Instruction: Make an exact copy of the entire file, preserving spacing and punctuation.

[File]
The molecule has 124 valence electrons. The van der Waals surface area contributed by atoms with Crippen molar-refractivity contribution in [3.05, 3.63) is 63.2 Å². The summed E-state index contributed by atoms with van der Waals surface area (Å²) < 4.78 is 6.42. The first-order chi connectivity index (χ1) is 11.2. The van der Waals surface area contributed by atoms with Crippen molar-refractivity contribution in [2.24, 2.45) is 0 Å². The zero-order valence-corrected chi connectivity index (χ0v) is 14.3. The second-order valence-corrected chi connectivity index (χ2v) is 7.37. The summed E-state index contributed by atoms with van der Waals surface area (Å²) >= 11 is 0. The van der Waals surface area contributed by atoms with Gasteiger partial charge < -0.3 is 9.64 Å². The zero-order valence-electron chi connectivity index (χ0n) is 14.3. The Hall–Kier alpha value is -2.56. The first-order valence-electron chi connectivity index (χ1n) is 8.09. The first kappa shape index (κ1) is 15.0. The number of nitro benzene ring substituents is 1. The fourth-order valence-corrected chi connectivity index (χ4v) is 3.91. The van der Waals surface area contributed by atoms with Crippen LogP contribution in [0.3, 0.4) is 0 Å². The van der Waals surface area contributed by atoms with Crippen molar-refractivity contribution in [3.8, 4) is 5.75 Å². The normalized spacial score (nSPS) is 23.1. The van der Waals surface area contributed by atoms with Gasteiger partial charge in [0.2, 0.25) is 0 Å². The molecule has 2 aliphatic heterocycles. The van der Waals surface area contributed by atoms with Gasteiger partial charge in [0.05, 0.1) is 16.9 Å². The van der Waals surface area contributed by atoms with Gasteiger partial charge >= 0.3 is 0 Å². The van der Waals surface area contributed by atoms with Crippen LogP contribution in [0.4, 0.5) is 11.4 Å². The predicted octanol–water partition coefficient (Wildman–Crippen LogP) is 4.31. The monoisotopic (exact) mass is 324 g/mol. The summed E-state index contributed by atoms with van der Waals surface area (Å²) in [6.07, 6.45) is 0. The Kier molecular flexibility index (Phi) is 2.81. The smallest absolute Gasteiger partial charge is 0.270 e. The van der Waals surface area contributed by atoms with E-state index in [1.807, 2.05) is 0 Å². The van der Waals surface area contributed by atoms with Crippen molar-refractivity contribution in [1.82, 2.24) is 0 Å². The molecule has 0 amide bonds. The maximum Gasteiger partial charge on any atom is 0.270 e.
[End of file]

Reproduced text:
The molecule has 124 valence electrons. The van der Waals surface area contributed by atoms with Crippen molar-refractivity contribution in [3.05, 3.63) is 63.2 Å². The summed E-state index contributed by atoms with van der Waals surface area (Å²) < 4.78 is 6.42. The first-order chi connectivity index (χ1) is 11.2. The van der Waals surface area contributed by atoms with Crippen molar-refractivity contribution in [2.24, 2.45) is 0 Å². The zero-order valence-corrected chi connectivity index (χ0v) is 14.3. The second-order valence-corrected chi connectivity index (χ2v) is 7.37. The summed E-state index contributed by atoms with van der Waals surface area (Å²) >= 11 is 0. The van der Waals surface area contributed by atoms with Gasteiger partial charge < -0.3 is 9.64 Å². The zero-order valence-electron chi connectivity index (χ0n) is 14.3. The Hall–Kier alpha value is -2.56. The first-order valence-electron chi connectivity index (χ1n) is 8.09. The first kappa shape index (κ1) is 15.0. The number of nitro benzene ring substituents is 1. The fourth-order valence-corrected chi connectivity index (χ4v) is 3.91. The van der Waals surface area contributed by atoms with Crippen LogP contribution in [0.3, 0.4) is 0 Å². The van der Waals surface area contributed by atoms with Crippen molar-refractivity contribution in [3.8, 4) is 5.75 Å². The normalized spacial score (nSPS) is 23.1. The van der Waals surface area contributed by atoms with Gasteiger partial charge in [0.2, 0.25) is 0 Å². The molecule has 2 aliphatic heterocycles. The van der Waals surface area contributed by atoms with Gasteiger partial charge in [0.05, 0.1) is 16.9 Å². The van der Waals surface area contributed by atoms with Gasteiger partial charge >= 0.3 is 0 Å². The van der Waals surface area contributed by atoms with Crippen LogP contribution in [0.4, 0.5) is 11.4 Å². The predicted octanol–water partition coefficient (Wildman–Crippen LogP) is 4.31. The monoisotopic (exact) mass is 324 g/mol. The summed E-state index contributed by atoms with van der Waals surface area (Å²) in [6.07, 6.45) is 0. The Kier molecular flexibility index (Phi) is 2.81. The smallest absolute Gasteiger partial charge is 0.270 e. The van der Waals surface area contributed by atoms with E-state index in [1.807, 2.05) is 0 Å². The van der Waals surface area contributed by atoms with Crippen molar-refractivity contribution in [1.82, 2.24) is 0 Å². The molecule has 0 amide bonds. The maximum Gasteiger partial charge on any atom is 0.270 e.